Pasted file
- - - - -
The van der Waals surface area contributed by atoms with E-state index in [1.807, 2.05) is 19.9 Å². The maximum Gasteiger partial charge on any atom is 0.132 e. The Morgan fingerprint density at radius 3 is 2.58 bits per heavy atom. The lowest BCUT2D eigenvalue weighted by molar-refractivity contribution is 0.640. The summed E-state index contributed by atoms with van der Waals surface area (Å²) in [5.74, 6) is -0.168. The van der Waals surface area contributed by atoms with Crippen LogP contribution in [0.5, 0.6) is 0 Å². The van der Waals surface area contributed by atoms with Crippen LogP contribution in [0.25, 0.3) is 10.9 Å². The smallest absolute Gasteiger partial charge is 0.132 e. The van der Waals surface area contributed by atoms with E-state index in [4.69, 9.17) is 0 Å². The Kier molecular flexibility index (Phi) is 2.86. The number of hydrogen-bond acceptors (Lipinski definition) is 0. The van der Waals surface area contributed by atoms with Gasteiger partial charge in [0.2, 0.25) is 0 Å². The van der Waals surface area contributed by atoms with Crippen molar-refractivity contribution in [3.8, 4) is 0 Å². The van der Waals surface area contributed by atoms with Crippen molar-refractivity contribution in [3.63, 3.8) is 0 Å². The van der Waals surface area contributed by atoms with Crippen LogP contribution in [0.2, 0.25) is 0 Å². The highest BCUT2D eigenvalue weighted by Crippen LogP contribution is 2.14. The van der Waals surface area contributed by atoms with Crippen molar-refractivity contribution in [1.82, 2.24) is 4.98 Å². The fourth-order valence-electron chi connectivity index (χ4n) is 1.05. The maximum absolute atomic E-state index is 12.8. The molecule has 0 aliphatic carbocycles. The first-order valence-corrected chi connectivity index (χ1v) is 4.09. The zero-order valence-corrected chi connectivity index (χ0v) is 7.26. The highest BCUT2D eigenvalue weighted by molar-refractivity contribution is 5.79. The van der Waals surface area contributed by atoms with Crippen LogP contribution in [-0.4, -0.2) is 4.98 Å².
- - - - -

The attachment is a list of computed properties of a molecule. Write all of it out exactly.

The van der Waals surface area contributed by atoms with E-state index in [1.807, 2.05) is 19.9 Å². The maximum Gasteiger partial charge on any atom is 0.132 e. The Morgan fingerprint density at radius 3 is 2.58 bits per heavy atom. The lowest BCUT2D eigenvalue weighted by molar-refractivity contribution is 0.640. The summed E-state index contributed by atoms with van der Waals surface area (Å²) in [5.74, 6) is -0.168. The van der Waals surface area contributed by atoms with Crippen LogP contribution in [0.5, 0.6) is 0 Å². The van der Waals surface area contributed by atoms with Crippen LogP contribution in [0.25, 0.3) is 10.9 Å². The smallest absolute Gasteiger partial charge is 0.132 e. The van der Waals surface area contributed by atoms with E-state index in [4.69, 9.17) is 0 Å². The Kier molecular flexibility index (Phi) is 2.86. The number of hydrogen-bond acceptors (Lipinski definition) is 0. The van der Waals surface area contributed by atoms with Gasteiger partial charge in [0.2, 0.25) is 0 Å². The van der Waals surface area contributed by atoms with Crippen molar-refractivity contribution in [3.8, 4) is 0 Å². The van der Waals surface area contributed by atoms with Crippen molar-refractivity contribution in [3.63, 3.8) is 0 Å². The van der Waals surface area contributed by atoms with Crippen LogP contribution in [0.2, 0.25) is 0 Å². The highest BCUT2D eigenvalue weighted by Crippen LogP contribution is 2.14. The van der Waals surface area contributed by atoms with Crippen molar-refractivity contribution in [1.82, 2.24) is 4.98 Å². The fourth-order valence-electron chi connectivity index (χ4n) is 1.05. The maximum absolute atomic E-state index is 12.8. The molecule has 0 aliphatic carbocycles. The first-order valence-corrected chi connectivity index (χ1v) is 4.09. The zero-order valence-corrected chi connectivity index (χ0v) is 7.26. The highest BCUT2D eigenvalue weighted by molar-refractivity contribution is 5.79. The van der Waals surface area contributed by atoms with Crippen LogP contribution in [-0.4, -0.2) is 4.98 Å².